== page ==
Another project entails the creation of a system that models what financial traders do all day. Lo explains that traders typically serve long apprenticeships as they learn to look at dozens of different data points on various monitors and derive intelligence from them.
The LFE hopes to represent the text and numbers that traders stare at all day as icons or simple graphical objects that have a more immediate, intuitive meaning — one that, says Lo only half joking, would allow a reasonably bright 13-year-old to be a trader. “Something like that,” he says, “could change the perception of visualization as being something more than simply a ‘nice-to-have.’”
Lo is alluding to the fact that Corporate America has, for the most part, turned a blind eye toward data visualization. For every company such as London-based pharmaceuticals giant GlaxoSmithKline, where, according to site head and director of ChemInformatics Frances Stewart, “employees love to play with it so much that we can’t pour the data into it fast enough,” there are a dozen others that see it as a frill, or worse.
“It can be like going to Las Vegas,” complains Thomas Weatherford, CFO of San Jose, California-based Business Objects, a business-intelligence software maker that does in fact offer some basic forms of visualization and is rolling them out to its own finance department now. “Simple visualization, as in a dashboard, can be useful,” he says, “but the underlying analytics matter more than the presentation.”
Color My World
At Beverage Can Americas Co. in Chicago, a division of London-based Rexam Plc, Paul E. Martin, vice president and CIO, believes in data visualization. But he agrees that it doesn’t have to get fancy.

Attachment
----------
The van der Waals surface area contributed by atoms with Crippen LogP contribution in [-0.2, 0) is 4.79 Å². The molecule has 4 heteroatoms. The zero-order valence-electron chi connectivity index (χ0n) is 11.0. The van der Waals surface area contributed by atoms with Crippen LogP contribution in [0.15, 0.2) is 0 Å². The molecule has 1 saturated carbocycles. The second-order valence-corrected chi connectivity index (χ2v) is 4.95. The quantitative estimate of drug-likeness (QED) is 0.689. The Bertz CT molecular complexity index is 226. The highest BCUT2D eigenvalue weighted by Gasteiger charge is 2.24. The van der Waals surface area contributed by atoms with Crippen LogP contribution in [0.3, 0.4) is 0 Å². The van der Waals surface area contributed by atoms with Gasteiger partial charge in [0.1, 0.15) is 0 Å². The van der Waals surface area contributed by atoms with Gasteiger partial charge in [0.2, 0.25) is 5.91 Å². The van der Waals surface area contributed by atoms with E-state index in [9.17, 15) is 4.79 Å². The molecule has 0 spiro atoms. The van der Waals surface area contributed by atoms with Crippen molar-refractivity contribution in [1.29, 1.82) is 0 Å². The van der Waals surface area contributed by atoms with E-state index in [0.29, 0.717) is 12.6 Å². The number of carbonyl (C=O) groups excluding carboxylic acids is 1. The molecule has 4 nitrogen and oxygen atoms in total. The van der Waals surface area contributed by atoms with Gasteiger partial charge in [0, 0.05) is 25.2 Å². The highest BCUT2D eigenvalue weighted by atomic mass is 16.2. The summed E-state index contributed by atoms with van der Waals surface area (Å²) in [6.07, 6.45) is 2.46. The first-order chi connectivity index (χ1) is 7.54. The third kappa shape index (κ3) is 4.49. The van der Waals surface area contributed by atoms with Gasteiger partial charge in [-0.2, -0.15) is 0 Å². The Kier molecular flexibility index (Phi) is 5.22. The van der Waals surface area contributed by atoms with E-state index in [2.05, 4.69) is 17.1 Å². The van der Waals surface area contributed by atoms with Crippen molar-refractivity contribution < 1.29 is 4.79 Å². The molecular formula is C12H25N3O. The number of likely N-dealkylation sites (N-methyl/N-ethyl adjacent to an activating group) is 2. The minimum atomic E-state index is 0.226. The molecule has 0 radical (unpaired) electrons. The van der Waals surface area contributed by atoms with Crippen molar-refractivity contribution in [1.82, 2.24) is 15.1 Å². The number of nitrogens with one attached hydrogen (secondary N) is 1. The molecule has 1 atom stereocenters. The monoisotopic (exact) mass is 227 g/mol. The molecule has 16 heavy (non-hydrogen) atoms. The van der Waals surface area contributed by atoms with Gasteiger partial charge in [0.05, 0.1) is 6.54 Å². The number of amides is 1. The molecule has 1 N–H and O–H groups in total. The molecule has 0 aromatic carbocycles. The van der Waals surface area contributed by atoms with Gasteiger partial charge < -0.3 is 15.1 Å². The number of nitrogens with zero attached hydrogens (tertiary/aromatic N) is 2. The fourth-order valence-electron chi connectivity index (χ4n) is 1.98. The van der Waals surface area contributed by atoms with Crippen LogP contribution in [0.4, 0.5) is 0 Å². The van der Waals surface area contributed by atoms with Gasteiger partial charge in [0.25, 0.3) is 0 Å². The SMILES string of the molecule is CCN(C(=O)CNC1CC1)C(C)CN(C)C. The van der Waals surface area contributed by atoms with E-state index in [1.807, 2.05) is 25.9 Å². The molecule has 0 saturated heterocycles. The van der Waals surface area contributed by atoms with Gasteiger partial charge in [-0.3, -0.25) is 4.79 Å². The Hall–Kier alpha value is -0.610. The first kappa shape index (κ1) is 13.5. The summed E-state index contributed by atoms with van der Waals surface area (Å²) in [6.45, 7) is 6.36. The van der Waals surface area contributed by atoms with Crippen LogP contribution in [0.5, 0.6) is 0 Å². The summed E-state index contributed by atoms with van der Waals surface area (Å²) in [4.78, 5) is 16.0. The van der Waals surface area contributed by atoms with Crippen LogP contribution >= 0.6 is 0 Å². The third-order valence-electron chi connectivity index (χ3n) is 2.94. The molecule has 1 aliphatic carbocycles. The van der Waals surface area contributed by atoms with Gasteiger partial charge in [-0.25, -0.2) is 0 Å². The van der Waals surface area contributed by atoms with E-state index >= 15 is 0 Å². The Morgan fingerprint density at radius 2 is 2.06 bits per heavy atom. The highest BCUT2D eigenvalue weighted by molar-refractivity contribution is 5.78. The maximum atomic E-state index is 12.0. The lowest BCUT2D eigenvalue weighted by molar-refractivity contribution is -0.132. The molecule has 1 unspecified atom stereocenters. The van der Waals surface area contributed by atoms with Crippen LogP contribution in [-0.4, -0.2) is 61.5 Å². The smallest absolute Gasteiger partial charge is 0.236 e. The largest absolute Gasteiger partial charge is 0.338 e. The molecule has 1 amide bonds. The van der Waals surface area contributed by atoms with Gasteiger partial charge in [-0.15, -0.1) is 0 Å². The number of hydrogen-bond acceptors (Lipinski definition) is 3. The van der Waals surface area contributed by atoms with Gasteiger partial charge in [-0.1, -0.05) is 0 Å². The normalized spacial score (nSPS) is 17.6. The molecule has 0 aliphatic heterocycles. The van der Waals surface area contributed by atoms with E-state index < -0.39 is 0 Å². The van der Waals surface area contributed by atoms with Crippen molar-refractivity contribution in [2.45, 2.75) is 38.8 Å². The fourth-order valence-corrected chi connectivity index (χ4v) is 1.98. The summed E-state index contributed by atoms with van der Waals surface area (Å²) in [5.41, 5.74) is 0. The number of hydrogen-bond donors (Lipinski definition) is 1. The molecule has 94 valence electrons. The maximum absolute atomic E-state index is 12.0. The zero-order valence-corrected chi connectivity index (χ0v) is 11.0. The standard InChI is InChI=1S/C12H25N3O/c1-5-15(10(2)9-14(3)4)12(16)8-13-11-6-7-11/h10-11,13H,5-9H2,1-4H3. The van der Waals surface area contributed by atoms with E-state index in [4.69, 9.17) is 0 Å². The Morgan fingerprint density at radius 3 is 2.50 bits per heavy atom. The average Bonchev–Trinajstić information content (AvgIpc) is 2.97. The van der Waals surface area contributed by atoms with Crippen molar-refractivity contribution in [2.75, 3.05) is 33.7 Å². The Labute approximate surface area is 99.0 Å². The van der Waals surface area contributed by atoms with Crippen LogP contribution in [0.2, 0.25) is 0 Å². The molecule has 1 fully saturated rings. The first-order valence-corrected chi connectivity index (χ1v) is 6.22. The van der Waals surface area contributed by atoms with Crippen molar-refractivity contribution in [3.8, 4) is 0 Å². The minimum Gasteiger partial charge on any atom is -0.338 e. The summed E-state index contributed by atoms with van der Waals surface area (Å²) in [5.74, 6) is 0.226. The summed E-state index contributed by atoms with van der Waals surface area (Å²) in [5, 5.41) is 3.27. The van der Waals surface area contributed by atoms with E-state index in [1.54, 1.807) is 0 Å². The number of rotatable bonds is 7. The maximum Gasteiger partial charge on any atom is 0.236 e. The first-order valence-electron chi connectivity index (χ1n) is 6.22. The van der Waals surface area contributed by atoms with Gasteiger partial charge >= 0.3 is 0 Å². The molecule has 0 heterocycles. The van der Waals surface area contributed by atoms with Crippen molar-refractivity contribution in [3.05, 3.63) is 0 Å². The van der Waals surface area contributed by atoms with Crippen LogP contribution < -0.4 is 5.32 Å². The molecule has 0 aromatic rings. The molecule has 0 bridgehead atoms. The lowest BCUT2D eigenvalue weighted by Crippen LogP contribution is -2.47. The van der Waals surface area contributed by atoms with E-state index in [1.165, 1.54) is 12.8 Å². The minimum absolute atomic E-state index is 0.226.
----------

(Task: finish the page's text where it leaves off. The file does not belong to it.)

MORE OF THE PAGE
As part of a business process “E-enablement” project, his firm is rolling out executive dashboards and scorecards to thousands of employees. Each worker sees a handful of metrics that pertain to his or her job, which are represented as green, yellow, or red icons depending on whether they are satisfactory, borderline, or subpar.
That’s not the sort of deployment that will prompt workers to play with the data for hours, but Martin says it’s proving invaluable. “Before we rolled out visualization as part of this effort,” he says, “we would have had to calculate these metrics offline, using spreadsheets, faxes, and pulling numbers from people’s heads.”
Now data is pulled from various transactional systems. It’s then crunched to give a quick visual read on, say, inventory levels, raw-materials prices, order volumes, quality-control checks, and so on.
The system relies on software from Burlington, Massachusetts-based Cognos Inc., which has found success with the Visualizer component of its business intelligence suite.
But Don Campbell, Cognos’s vice president of product innovation and technology, admits that data visualization is still something of a secret. “After companies use it, they wonder how they got along without it,” he says. “But it’s rare that people will ask for it unless they’ve seen it somewhere else.”